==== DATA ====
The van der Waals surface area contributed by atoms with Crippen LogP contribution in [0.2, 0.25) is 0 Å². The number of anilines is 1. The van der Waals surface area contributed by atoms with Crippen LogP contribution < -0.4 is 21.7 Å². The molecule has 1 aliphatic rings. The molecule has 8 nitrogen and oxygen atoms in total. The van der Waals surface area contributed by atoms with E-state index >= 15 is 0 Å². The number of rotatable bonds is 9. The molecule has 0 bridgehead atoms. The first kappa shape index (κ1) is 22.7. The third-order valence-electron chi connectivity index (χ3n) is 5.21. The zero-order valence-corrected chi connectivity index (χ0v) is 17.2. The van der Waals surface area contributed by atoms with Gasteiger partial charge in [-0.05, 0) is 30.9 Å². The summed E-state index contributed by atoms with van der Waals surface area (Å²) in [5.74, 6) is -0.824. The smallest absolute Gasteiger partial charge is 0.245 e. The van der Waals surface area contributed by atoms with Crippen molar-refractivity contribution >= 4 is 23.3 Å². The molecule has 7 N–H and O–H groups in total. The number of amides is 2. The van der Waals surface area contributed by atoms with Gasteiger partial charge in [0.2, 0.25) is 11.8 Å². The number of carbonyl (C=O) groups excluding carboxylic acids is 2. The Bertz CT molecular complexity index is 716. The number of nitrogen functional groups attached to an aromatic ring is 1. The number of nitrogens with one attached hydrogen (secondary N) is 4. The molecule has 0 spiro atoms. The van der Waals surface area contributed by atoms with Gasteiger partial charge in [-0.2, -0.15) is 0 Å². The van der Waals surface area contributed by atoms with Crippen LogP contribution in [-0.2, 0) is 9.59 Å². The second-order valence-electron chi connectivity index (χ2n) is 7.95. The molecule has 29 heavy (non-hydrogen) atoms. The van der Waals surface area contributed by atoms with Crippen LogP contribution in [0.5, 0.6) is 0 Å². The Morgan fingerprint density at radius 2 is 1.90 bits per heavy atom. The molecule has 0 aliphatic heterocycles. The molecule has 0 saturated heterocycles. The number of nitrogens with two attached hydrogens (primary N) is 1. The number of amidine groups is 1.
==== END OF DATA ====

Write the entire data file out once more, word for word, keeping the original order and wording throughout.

The van der Waals surface area contributed by atoms with Crippen LogP contribution in [0.2, 0.25) is 0 Å². The number of anilines is 1. The van der Waals surface area contributed by atoms with Crippen LogP contribution < -0.4 is 21.7 Å². The molecule has 1 aliphatic rings. The molecule has 8 nitrogen and oxygen atoms in total. The van der Waals surface area contributed by atoms with E-state index >= 15 is 0 Å². The number of rotatable bonds is 9. The molecule has 0 bridgehead atoms. The first kappa shape index (κ1) is 22.7. The third-order valence-electron chi connectivity index (χ3n) is 5.21. The zero-order valence-corrected chi connectivity index (χ0v) is 17.2. The van der Waals surface area contributed by atoms with Gasteiger partial charge in [-0.05, 0) is 30.9 Å². The summed E-state index contributed by atoms with van der Waals surface area (Å²) in [5.74, 6) is -0.824. The smallest absolute Gasteiger partial charge is 0.245 e. The van der Waals surface area contributed by atoms with Crippen molar-refractivity contribution >= 4 is 23.3 Å². The molecule has 7 N–H and O–H groups in total. The number of amides is 2. The van der Waals surface area contributed by atoms with Gasteiger partial charge in [0.2, 0.25) is 11.8 Å². The number of carbonyl (C=O) groups excluding carboxylic acids is 2. The Bertz CT molecular complexity index is 716. The number of nitrogen functional groups attached to an aromatic ring is 1. The number of nitrogens with one attached hydrogen (secondary N) is 4. The molecule has 0 spiro atoms. The van der Waals surface area contributed by atoms with Gasteiger partial charge in [-0.2, -0.15) is 0 Å². The van der Waals surface area contributed by atoms with Crippen LogP contribution in [-0.2, 0) is 9.59 Å². The second-order valence-electron chi connectivity index (χ2n) is 7.95. The molecule has 29 heavy (non-hydrogen) atoms. The van der Waals surface area contributed by atoms with Crippen LogP contribution in [0.5, 0.6) is 0 Å². The Morgan fingerprint density at radius 2 is 1.90 bits per heavy atom. The molecule has 0 aliphatic heterocycles. The molecule has 0 saturated heterocycles. The number of nitrogens with two attached hydrogens (primary N) is 1. The number of amidine groups is 1.